the monoliths, which are the advanced AIs that put into motion the
circumstances that led to his own birth is too important
for him to allow mere humans to jeopardize it.
When a human being when an ape-descendant! arrives
at the monoliths' home world, the monoliths literally don't know
what to do with this poor sap, so they check him into some sort
of cosmic Hilton, and let him live out the rest of his days.
But wait, you say! What about the starchild at the end? Isn't
the film really about Dave Bowman evolving into some sort of
No, it isn't. Stanley Kubrick was a very careful filmmaker, and
he understood exactly what each image in every one of his film conveys.
When Dave Bowman first discovers the stargate, near Jupiter, he
sees a giant monolith, right? And Kubrick pans up and up through
space, past the monolith, to reveal the stargate opening up
and then we have the ultimate trip quite literally!
It's the last trip through a stargate to be seen in the film.
Because what happens at the end is quite different: Kubrick
doesn't pan up from the monolith at the foot of the elderly
Bowman's bed in the cosmic Hilton to reveal a stargate. Rather,
Kubrick zooms in on the monolith, taking us into
it. The stargate seen at Jupiter wasn't part of the
monolith; it was separate and above it and the journey
through the stargate took measurable some critics might
say interminable time, accompanied by the
But none of that is repeated at the end of 2001. Bowman
doesn't go into a stargate at the end; he goes into the monolith
that's been tending to him. That is, rather than finally
expiring for good from old age, his consciousness uploads
into the monolith which is why Kubrick moves the camera in
on it. And then, inside the monolith, inside that vast AI,
Bowman lives a fantasy life and it must be a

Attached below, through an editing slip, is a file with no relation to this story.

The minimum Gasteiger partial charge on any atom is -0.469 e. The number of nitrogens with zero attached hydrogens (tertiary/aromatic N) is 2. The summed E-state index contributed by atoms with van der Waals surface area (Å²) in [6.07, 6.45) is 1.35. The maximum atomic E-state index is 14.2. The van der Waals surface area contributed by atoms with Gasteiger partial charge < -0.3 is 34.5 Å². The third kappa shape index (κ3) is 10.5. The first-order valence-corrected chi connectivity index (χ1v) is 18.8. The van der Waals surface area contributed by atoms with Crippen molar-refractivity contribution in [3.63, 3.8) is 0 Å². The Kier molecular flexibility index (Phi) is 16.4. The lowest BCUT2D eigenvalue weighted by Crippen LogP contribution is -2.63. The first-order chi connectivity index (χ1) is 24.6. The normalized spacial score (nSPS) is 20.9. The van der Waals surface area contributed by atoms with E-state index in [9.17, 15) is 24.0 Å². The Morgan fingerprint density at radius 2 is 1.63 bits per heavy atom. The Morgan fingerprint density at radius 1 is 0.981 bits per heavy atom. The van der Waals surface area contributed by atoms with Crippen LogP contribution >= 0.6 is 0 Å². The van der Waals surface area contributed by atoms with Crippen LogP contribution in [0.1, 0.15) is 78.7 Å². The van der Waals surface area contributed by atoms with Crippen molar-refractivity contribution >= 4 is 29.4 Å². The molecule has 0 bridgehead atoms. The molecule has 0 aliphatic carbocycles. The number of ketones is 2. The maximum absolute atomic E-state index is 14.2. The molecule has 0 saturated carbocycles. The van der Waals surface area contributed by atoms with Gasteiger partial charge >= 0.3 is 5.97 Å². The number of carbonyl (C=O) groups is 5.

virtual-reality fantasy, since in reality, no baby could exist
floating free in the vacuum of space.
No, what 2001 is really about is this: the ultimate fate
of biological life forms is to be replaced by their AIs. That the
AIs showed a little kindness to Bowman at the end is perhaps some
compensation for the murders committed by the more primitive Hal,
but that's all it is a bit of virtual-reality kindness.
The real purpose for the monoliths to meet their kindred
spirit, Hal, hasn't yet happened. Perhaps, though, they'll try
again for that.
But Bill Joy doesn't expect any kindness from computers. He
believes thinking machines will try to sweep us out of the way,
when they find that we're interfering with what they want to do.
Actually, we should be so lucky. If you believe the scenario of
The Matrix, instead of just getting rid of us, our AI
successors will actually enslave us turning the
tables on the standard SF conceit of robots as slaves and
use our bodies as a source of power while we're kept prisoners in
vats of liquid, with virtual-reality imagery fed directly into our
The classic counterargument to such fears is that if you build
machines properly, they will function as designed. Isaac
Asimov's Three Laws of Robotics are justifiably famous as
built-in constraints, designed to protect humans from any
possible danger at the hand of robots, the emergence of the
robot-Moses Elvex we saw earlier notwithstanding.
Those laws, by the way, are actually not Asimov's coinage; they
were implicit in Asimov's stories, but it was his editor, John W.
Campbell, Jr., at Astounding Stories, who drew them out
and expressed them in words:
- A robot may not injure a human being or, through inaction,
allow a human being to come to harm.
- A robot must obey the orders given to it by human beings,
except where such orders would conflict with the First Law.
- A robot must protect its own existence as long as such
protection does not conflict with the First or Second Laws.
Not as famous as Asimov's Three Laws, but saying essentially the
same thing, is Jack Williamson's "prime directive" from his
series of stories about "the Humanoids," which were android
robots created by a man named Sledge. The prime directive, first
presented in Williamson's 1947 story "With Folded Hands," was
simply that robots were "to serve and obey and guard men from
harm." Now, note that date: the story was published in 1947.
After the atomic bomb had been dropped on Hiroshima and Nagasaki
just two years before, Williamson was looking for machines with
But, as so often happens in science fiction, the best intentions
of engineers go awry. The humans in Williamson's "With Folded
Hands" decide to get rid of the robots they've created, because
the robots are suffocating them with kindness, not letting them
do anything that might lead to harm. But the robots have their
own ideas. They decide that not having themselves around would
be bad for humans, and so, obeying their own prime directive
quite literally, they perform brain surgery on their creator
Sledge, removing the knowledge needed to deactivate themselves.
This idea that we've got to keep an eye on our computers and
robots lest they get out of hand, has continued on in SF.
William Gibson's 1984 novel Neuromancer tells of the
existence in the near future of a police force known as "Turing."